As Christians we have been given the gift of faith that enables us to see more clearly the hand of God in our lives. We must make that plain to the world.

Joseph McGrath

When the Fireman arrives in his Zimmer

Emergency Service Vehicles_Coventry Transport ...

Emergency Service Vehicles_Coventry Transport Museum_Hales Street_Coventry_May13 (Photo credit: Ian Halsey)

I drove from Coatbridge to Manchester airport today. I’m taking my wife and two friends to Lourdes on a short pilgrimage for the feast of the Immaculate Conception. The official advice was “Do not travel!”.

We put our trust in the Lord who calmed the stormy sea and went anyway. We were fine, but the storms have caused problems for many travellers.

The emergency services have turned out, time and time again to rescue those in difficulty. When I arrived at the hotel I saw the news on television. The government have decided that people will have to work till 69 before they can retire. I tried to imagine a fireman in his late sixties turning up at a road traffic accident to disentangle the wreckage and save lives.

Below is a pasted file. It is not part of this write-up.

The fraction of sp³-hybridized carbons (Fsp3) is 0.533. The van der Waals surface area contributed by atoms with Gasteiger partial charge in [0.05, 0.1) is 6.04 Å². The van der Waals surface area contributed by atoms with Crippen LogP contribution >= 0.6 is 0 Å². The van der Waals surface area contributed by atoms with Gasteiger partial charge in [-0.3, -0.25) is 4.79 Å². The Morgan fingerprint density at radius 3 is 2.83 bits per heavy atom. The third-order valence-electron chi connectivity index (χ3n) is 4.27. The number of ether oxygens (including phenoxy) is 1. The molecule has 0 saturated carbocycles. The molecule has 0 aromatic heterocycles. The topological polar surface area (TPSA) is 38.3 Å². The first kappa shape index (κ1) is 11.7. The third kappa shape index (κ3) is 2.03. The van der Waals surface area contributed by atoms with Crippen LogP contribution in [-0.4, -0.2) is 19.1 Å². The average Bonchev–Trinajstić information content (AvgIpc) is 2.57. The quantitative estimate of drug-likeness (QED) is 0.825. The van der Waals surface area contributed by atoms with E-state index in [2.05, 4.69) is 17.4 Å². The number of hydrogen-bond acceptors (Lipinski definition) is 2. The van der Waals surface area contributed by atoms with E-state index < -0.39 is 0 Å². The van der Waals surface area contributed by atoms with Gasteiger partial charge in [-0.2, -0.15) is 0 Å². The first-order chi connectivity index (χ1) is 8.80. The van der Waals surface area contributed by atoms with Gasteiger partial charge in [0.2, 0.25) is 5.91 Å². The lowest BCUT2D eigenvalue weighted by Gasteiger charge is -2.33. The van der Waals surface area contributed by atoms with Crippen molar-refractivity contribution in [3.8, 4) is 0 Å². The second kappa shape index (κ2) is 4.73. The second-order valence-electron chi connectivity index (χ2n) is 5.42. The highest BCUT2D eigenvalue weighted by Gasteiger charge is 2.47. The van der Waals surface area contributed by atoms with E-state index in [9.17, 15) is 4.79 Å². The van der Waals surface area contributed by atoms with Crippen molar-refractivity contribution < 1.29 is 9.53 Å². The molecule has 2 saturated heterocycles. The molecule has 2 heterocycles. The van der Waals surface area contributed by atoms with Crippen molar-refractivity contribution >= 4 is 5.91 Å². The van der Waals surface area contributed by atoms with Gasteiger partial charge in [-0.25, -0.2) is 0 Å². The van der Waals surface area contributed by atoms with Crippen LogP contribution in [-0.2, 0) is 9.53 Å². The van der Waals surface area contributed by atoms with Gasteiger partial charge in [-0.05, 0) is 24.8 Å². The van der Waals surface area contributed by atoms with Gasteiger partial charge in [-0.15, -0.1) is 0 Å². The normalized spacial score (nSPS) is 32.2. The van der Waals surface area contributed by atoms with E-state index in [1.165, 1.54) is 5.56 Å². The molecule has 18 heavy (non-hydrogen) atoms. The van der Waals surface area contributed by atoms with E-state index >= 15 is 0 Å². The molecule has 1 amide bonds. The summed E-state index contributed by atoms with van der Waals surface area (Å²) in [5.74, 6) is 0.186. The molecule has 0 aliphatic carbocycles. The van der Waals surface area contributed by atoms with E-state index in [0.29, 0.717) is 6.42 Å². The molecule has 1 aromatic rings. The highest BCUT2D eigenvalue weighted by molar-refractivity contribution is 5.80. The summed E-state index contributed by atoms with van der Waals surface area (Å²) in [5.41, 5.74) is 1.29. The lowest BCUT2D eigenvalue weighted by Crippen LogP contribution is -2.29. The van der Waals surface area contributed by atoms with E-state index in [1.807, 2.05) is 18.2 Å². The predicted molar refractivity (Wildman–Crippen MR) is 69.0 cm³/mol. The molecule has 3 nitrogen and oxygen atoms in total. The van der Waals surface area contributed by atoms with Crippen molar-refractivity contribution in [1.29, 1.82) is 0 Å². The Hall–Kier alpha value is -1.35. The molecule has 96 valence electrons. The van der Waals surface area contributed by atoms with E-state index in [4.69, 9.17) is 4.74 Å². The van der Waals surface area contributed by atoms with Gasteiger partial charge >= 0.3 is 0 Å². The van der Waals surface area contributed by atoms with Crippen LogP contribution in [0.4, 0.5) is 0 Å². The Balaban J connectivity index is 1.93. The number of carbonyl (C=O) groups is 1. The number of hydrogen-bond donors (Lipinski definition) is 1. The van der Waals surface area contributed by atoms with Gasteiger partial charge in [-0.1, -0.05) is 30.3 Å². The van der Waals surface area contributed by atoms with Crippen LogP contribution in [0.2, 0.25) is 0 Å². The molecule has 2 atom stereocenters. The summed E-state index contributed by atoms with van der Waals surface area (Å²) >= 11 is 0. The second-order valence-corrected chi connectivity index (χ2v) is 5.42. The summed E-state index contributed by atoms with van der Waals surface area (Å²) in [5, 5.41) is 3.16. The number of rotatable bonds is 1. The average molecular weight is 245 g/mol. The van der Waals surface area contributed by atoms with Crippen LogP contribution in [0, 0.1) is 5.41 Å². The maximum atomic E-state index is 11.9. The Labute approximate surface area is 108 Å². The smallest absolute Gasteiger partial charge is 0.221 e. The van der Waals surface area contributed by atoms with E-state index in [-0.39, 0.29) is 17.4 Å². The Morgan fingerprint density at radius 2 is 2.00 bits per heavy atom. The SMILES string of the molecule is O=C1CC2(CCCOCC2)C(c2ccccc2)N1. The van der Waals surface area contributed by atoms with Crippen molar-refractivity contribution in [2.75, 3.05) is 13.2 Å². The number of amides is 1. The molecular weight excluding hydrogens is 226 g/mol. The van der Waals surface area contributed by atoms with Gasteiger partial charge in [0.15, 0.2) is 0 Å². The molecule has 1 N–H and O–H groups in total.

What are the chances of him saving anybody? Does anybody care? You might if you are the one trapped. Do you think the politicians think through the policies they implement? They say we are living longer, and we are. Of course that is a result of the social policy we have followed since 1945. Now, with Austerity, we are facing malnutrition and ill health. Perhaps the idea is to make sure fewer people manage to collect a pension.

What a disgrace. The people who claimed to be thinking of future generations are robbing the yet unborn.